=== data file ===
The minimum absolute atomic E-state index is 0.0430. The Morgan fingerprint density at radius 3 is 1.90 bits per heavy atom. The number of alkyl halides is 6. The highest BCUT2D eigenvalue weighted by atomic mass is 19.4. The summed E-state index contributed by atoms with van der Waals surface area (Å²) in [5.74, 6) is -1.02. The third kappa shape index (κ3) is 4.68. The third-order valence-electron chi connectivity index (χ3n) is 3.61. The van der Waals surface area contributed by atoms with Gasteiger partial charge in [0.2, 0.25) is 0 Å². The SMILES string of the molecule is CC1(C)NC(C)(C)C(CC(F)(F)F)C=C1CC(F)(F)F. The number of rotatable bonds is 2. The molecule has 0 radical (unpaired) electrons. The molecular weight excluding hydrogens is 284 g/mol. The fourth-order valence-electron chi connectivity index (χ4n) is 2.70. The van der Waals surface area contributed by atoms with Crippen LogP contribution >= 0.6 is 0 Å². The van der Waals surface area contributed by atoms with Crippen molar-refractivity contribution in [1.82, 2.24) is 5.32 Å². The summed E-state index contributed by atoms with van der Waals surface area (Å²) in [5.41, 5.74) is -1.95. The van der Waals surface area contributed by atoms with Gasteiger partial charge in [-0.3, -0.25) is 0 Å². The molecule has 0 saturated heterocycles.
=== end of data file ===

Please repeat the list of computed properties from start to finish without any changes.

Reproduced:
The minimum absolute atomic E-state index is 0.0430. The Morgan fingerprint density at radius 3 is 1.90 bits per heavy atom. The number of alkyl halides is 6. The highest BCUT2D eigenvalue weighted by atomic mass is 19.4. The summed E-state index contributed by atoms with van der Waals surface area (Å²) in [5.74, 6) is -1.02. The third kappa shape index (κ3) is 4.68. The third-order valence-electron chi connectivity index (χ3n) is 3.61. The van der Waals surface area contributed by atoms with Gasteiger partial charge in [0.2, 0.25) is 0 Å². The SMILES string of the molecule is CC1(C)NC(C)(C)C(CC(F)(F)F)C=C1CC(F)(F)F. The number of rotatable bonds is 2. The molecule has 0 radical (unpaired) electrons. The molecular weight excluding hydrogens is 284 g/mol. The fourth-order valence-electron chi connectivity index (χ4n) is 2.70. The van der Waals surface area contributed by atoms with Crippen LogP contribution >= 0.6 is 0 Å². The van der Waals surface area contributed by atoms with Crippen molar-refractivity contribution in [1.82, 2.24) is 5.32 Å². The summed E-state index contributed by atoms with van der Waals surface area (Å²) in [5.41, 5.74) is -1.95. The van der Waals surface area contributed by atoms with Gasteiger partial charge in [-0.3, -0.25) is 0 Å². The molecule has 0 saturated heterocycles.